Walker, Peterson step up in Avery’s absence


Kent State junior guard CJ Williamson lays up a shot at the start of the second half against Miami University on Tuesday evening. 

Ian Kreider

For a Kent State team missing senior guard Jalen Avery, two second-half runs proved to be the difference Thursday night.

A 12-2 run midway through the half ballooned the lead to 50-39. Senior guard Jaylin Walker scored seven points during the run. Junior guard Mitch Peterson scored six of his season-high 17 points during the later 16-2 run, which eliminated any doubt. The late run gave Kent State the 75-53 lead with about three minutes left.

“Mitch stepped up big time for us,” coach Julian Sullinger said on Kent State radio. “He hit some shots early, and he kept it going. The big thing for us (during the runs) was ball movement.”

Kent State improves to 18-6 and 7-4 in the Mid-American Conference, while Western Michigan is 7-18 and 1-11 in MAC play.

Peterson knocked down a career-high five three-pointers in the 82-63 win against Western Michigan. It was the first time that Peterson had scored in three games, and the first time that he had scored in double digits since Jan. 8 against Western Michigan. He started in place of senior guard Avery, who currently leads the nation in assist to turnover ratio (5.31).

“Jalen Avery is our leader,” Sullinger said. “He’s the engine of our team. We understood that not having him was going to be a huge loss. We knew that everyone had to chip in at some point.”

Walker added a game-high 25 points on 9-for-20 shooting, and freshman guard Anthony Roberts scored 14 points in a season-high 31 minutes. Junior forward Philip Whittington finished  with 17 points on 7-for-10 shooting. He was the primary defender on Seth Dugan, who is one of two seven-footers in the conference.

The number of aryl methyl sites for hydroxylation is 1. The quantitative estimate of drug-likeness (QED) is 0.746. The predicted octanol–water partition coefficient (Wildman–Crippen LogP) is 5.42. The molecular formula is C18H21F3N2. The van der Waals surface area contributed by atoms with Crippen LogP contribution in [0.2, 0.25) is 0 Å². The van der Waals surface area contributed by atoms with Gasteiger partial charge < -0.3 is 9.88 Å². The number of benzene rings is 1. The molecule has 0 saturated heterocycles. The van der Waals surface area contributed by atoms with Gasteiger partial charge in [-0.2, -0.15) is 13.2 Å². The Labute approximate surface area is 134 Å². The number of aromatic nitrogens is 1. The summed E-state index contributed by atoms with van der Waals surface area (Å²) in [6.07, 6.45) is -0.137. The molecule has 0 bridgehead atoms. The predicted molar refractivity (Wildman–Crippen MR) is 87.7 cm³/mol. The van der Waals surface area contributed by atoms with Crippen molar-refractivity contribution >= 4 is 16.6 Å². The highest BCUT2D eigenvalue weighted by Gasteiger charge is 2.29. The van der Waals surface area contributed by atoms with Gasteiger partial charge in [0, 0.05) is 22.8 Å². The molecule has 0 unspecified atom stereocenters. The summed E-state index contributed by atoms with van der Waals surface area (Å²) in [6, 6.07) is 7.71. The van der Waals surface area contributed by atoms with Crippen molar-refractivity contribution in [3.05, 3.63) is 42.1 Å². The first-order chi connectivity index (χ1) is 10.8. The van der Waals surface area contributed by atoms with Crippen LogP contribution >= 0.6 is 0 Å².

Dugan came into the game having secured 10 or more rebounds in six of his last eight games. Whittington limited him to seven rebounds and 12 points on 4-for-11 shooting. They also limited the Broncos’ leading scorer, Bryan Flowers offensively, forcing three turnovers.

“We did a really good job of rotating,” Sullinger said. “Flowers is one of the best isolation players. I know he had 15 points, but it was a tough 15. He usually gets more than 10 field goal attempts up. We did a good job of getting the ball out of his hands.”

Their defensive adjustment in the second half proved to be the difference because early foul trouble limited their play.

“In the second half we were able to defend without fouling, which allowed us to get out in transition,” coach Rob Senderoff said. “We’re at our best in transition.”

Kent State will look to continue their strong play against Eastern Michigan at 7 p.m. Saturday at the M.A.C. Center. The last time they played each other the Flashes lost 95-61.

Ian Kreider is a sports reporter. Contact him at [email protected].

“We have to get our rest and compete as hard as we did tonight,” Senderoff said. “Tonight was probably our best overall game of the season.”